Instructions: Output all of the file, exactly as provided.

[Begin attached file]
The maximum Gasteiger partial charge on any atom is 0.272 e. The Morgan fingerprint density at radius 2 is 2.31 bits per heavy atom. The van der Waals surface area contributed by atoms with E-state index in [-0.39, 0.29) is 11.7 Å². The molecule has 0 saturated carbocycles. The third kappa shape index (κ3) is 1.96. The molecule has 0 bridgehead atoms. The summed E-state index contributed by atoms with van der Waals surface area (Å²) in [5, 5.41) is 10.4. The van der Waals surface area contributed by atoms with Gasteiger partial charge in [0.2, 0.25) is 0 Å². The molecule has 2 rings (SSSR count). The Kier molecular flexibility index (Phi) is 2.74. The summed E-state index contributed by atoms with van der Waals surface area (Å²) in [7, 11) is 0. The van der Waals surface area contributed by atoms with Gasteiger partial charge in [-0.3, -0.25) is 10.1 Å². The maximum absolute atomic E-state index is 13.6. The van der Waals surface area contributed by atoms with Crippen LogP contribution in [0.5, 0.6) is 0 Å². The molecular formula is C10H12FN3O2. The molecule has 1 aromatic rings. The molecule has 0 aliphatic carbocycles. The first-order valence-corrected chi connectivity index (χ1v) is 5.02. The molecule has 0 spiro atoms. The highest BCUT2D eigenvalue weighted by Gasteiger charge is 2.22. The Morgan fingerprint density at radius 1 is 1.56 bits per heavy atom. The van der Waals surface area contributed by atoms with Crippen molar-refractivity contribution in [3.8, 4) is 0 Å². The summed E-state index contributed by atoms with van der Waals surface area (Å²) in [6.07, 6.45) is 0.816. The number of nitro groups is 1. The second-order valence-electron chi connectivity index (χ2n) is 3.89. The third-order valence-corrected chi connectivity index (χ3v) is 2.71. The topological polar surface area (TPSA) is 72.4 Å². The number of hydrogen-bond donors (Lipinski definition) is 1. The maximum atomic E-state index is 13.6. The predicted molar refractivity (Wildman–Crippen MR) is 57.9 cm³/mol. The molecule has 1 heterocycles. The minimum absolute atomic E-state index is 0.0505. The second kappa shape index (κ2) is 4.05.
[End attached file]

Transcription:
The maximum Gasteiger partial charge on any atom is 0.272 e. The Morgan fingerprint density at radius 2 is 2.31 bits per heavy atom. The van der Waals surface area contributed by atoms with E-state index in [-0.39, 0.29) is 11.7 Å². The molecule has 0 saturated carbocycles. The third kappa shape index (κ3) is 1.96. The molecule has 0 bridgehead atoms. The summed E-state index contributed by atoms with van der Waals surface area (Å²) in [5, 5.41) is 10.4. The van der Waals surface area contributed by atoms with Gasteiger partial charge in [0.2, 0.25) is 0 Å². The molecule has 2 rings (SSSR count). The Kier molecular flexibility index (Phi) is 2.74. The summed E-state index contributed by atoms with van der Waals surface area (Å²) in [7, 11) is 0. The van der Waals surface area contributed by atoms with Gasteiger partial charge in [-0.3, -0.25) is 10.1 Å². The maximum absolute atomic E-state index is 13.6. The van der Waals surface area contributed by atoms with Crippen LogP contribution in [0.5, 0.6) is 0 Å². The molecular formula is C10H12FN3O2. The molecule has 1 aromatic rings. The molecule has 0 aliphatic carbocycles. The first-order valence-corrected chi connectivity index (χ1v) is 5.02. The molecule has 0 spiro atoms. The highest BCUT2D eigenvalue weighted by Gasteiger charge is 2.22. The Morgan fingerprint density at radius 1 is 1.56 bits per heavy atom. The van der Waals surface area contributed by atoms with Crippen molar-refractivity contribution in [3.8, 4) is 0 Å². The summed E-state index contributed by atoms with van der Waals surface area (Å²) in [6.07, 6.45) is 0.816. The number of nitro groups is 1. The second-order valence-electron chi connectivity index (χ2n) is 3.89. The third-order valence-corrected chi connectivity index (χ3v) is 2.71. The topological polar surface area (TPSA) is 72.4 Å². The number of hydrogen-bond donors (Lipinski definition) is 1. The maximum atomic E-state index is 13.6. The predicted molar refractivity (Wildman–Crippen MR) is 57.9 cm³/mol. The molecule has 1 heterocycles. The minimum absolute atomic E-state index is 0.0505. The second kappa shape index (κ2) is 4.05.